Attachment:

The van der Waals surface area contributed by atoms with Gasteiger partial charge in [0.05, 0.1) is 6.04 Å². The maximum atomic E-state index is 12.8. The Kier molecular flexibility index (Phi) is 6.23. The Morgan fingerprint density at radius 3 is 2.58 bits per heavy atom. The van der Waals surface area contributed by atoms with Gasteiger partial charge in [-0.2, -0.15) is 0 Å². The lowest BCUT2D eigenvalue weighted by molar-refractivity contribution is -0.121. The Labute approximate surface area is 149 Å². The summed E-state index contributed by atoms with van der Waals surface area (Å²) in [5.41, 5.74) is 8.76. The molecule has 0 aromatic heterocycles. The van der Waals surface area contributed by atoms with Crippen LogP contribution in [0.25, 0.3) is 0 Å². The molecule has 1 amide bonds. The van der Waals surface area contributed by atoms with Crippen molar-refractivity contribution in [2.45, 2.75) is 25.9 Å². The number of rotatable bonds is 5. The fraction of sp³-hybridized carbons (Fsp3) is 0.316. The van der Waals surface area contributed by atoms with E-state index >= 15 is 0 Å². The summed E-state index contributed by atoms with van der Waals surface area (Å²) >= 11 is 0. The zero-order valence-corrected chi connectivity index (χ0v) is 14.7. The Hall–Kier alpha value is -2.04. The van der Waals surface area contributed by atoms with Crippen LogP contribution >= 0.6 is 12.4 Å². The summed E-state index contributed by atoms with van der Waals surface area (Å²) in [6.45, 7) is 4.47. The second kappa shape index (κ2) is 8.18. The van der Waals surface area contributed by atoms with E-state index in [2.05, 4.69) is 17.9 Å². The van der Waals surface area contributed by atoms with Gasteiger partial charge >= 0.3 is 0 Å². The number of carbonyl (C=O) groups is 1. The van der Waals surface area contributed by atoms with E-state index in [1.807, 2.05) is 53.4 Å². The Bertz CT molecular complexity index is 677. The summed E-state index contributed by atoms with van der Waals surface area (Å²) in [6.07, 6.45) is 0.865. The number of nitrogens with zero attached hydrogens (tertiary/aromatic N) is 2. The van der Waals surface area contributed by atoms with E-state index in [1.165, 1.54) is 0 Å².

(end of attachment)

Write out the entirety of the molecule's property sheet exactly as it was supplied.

The van der Waals surface area contributed by atoms with Gasteiger partial charge in [0.05, 0.1) is 6.04 Å². The maximum atomic E-state index is 12.8. The Kier molecular flexibility index (Phi) is 6.23. The Morgan fingerprint density at radius 3 is 2.58 bits per heavy atom. The van der Waals surface area contributed by atoms with Gasteiger partial charge in [-0.2, -0.15) is 0 Å². The lowest BCUT2D eigenvalue weighted by molar-refractivity contribution is -0.121. The Labute approximate surface area is 149 Å². The summed E-state index contributed by atoms with van der Waals surface area (Å²) in [5.41, 5.74) is 8.76. The molecule has 0 aromatic heterocycles. The van der Waals surface area contributed by atoms with Crippen LogP contribution in [0.25, 0.3) is 0 Å². The molecule has 1 amide bonds. The van der Waals surface area contributed by atoms with Crippen molar-refractivity contribution in [2.45, 2.75) is 25.9 Å². The number of rotatable bonds is 5. The fraction of sp³-hybridized carbons (Fsp3) is 0.316. The van der Waals surface area contributed by atoms with E-state index >= 15 is 0 Å². The summed E-state index contributed by atoms with van der Waals surface area (Å²) >= 11 is 0. The zero-order valence-corrected chi connectivity index (χ0v) is 14.7. The Hall–Kier alpha value is -2.04. The van der Waals surface area contributed by atoms with Crippen LogP contribution >= 0.6 is 12.4 Å². The summed E-state index contributed by atoms with van der Waals surface area (Å²) in [6.45, 7) is 4.47. The second kappa shape index (κ2) is 8.18. The van der Waals surface area contributed by atoms with E-state index in [2.05, 4.69) is 17.9 Å². The van der Waals surface area contributed by atoms with Gasteiger partial charge >= 0.3 is 0 Å². The number of carbonyl (C=O) groups is 1. The van der Waals surface area contributed by atoms with E-state index in [1.807, 2.05) is 53.4 Å². The Bertz CT molecular complexity index is 677. The summed E-state index contributed by atoms with van der Waals surface area (Å²) in [6.07, 6.45) is 0.865. The number of nitrogens with zero attached hydrogens (tertiary/aromatic N) is 2. The van der Waals surface area contributed by atoms with E-state index in [1.165, 1.54) is 0 Å².